Silver dihydrogen citrate poses health and environmental risks, particularly the risk of increasing resistance to antibiotics and silver-based medications. Both ionic silver and nanosilver are toxic not only to microbes, but to other species as well. The petition for SDC must be denied to protect human health and the environment and ensure the effectiveness of remaining antimicrobial medications.

Reject Petition to Allow Allyl Isothiocyanate (AITC)* [CS]
Allyl isothiocyanate (AITC) must not be included on the National List because it does not meet any of the criteria in OFPA for allowing an exemption. It poses environmental and health hazards, is not essential for organic production, and is not compatible with organic practices. It would be difficult to find a practice less compatible with organic production than soil fumigation with a “broad-spectrum antimicrobial compound that effectively kills both plant pathogens and beneficial soil microorganisms.” Organic production uses practices that feed soil organisms who feed crop plants. It creates healthy soil food webs. Using a toxic chemical to wipe out soil biology is the antithesis of organic practices.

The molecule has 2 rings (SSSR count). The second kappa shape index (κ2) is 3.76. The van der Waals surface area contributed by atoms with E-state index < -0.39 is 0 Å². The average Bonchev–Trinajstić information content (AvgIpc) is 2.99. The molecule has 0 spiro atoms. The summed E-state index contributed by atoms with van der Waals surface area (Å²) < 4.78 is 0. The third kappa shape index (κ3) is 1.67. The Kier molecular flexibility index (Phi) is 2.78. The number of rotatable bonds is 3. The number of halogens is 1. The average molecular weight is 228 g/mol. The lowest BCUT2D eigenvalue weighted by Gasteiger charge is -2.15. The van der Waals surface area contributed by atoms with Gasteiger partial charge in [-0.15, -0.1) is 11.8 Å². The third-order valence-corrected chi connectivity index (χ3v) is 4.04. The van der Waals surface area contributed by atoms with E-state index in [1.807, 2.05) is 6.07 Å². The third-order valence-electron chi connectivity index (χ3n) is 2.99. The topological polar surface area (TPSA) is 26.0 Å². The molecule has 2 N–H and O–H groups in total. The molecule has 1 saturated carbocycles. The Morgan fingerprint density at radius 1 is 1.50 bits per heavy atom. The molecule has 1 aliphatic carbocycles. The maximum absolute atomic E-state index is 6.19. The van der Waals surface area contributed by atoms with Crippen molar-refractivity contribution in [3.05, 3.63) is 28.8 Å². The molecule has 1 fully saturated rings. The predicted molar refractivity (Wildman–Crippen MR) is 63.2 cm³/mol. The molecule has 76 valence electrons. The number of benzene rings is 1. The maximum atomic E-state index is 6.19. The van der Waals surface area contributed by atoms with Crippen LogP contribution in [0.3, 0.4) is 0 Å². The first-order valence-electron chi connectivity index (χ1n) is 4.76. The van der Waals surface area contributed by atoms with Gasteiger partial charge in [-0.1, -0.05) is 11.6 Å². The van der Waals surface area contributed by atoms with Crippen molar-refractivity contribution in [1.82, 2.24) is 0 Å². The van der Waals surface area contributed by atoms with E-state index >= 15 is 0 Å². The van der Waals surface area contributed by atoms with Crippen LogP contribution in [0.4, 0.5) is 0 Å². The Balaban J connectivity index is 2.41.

Reject Petition to Allow Collagen Gel Casings* [HS]
Collagen gel casings should not be added to the list of allowed nonorganic agricultural materials because collagen gel casings are synthetic, the listing discourages the development of organic collagen gel casings, and the contamination from nonorganic feedlots and other practices poses environmental and health hazards.

Non-organic collagen gel casings derived from animals raised in concentrated animal feeding operations (CAFOs) contaminate organic products with toxic pesticides and other chemicals widely recognized as hazardous to farmworkers, the environment, and consumers. 

Any agricultural commodity can be produced organically, so listing on §606 only stifles organic production of new organic crops and promotes chemical-intensive production. Instead of petitioning for the use of casings made from meat contaminated with pesticides and antibiotics, processors should devote their efforts to eliminating practical obstacles to sourcing organic collagen.

Protect Marine Environment by Limiting Marine Materials [MS]
We must set enforceable, protective rules for the use of marine algae in organic production. Enforceability implies rules that are verified by on-site inspection and that will stand up to legal challenge. Rules must protect the marine ecosystem and biological communities.